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Abstract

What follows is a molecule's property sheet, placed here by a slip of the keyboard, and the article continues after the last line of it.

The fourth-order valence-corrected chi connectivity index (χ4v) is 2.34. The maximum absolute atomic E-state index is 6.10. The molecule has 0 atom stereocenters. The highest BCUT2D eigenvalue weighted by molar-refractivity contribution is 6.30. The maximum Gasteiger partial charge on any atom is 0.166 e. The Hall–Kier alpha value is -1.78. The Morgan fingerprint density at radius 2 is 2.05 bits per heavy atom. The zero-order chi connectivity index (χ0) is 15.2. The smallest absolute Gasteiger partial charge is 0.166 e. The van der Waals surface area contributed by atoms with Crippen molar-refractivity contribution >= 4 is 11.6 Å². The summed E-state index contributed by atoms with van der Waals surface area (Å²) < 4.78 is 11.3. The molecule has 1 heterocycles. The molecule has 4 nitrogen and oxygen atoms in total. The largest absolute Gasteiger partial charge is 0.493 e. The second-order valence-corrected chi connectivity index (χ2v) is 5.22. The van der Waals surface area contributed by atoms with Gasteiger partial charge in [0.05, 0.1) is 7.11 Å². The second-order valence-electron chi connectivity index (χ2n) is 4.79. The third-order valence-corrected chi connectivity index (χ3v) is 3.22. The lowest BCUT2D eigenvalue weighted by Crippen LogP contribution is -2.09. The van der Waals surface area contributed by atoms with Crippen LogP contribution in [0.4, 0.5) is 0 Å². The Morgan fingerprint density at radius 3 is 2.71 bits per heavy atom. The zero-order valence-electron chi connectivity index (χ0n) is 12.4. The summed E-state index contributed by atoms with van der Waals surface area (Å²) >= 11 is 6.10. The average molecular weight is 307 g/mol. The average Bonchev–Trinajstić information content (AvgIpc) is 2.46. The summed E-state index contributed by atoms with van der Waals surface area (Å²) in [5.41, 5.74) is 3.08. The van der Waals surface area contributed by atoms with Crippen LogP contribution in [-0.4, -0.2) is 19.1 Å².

Drinking depends on time, place, situation and personal characteristics. Patterns and trends in situational drinking norms (subjective levels of acceptable consumption for various situations) for US adults are reported. Results are based on eight comparable normative questions from national household surveys conducted in 1979 (n = 1772), 1984 (n = 5221 including Hispanic and black oversamples) and 1990 (n = 2058). Across years and population subgroups, a correspondence in ordering of situations on acceptability of drinking and of drunkenness was found. There were contrasting secular trends in the acceptability of drunkenness in different situations: drinking “enough to feel the effects” became more acceptable when at home but less acceptable in several other situations, particularly for men at a bar. For a decreasing percentage of respondents of both genders, it remains more acceptable for men than women to drink in bars, but gender norms in such “wetter” situations were converging by 1990. Men remain more accepting of drinking (but not drunkenness) for “dryer” situations such as when driving, but the trend is towards reduced acceptance. Multiple regression models predicting “acceptance of drinking” and “acceptance of drunkenness” scores showed fair stability in explanatory variables over time, with drinking level and conservative Protestant affiliation (drinking) or age (drunkenness) the major contributors.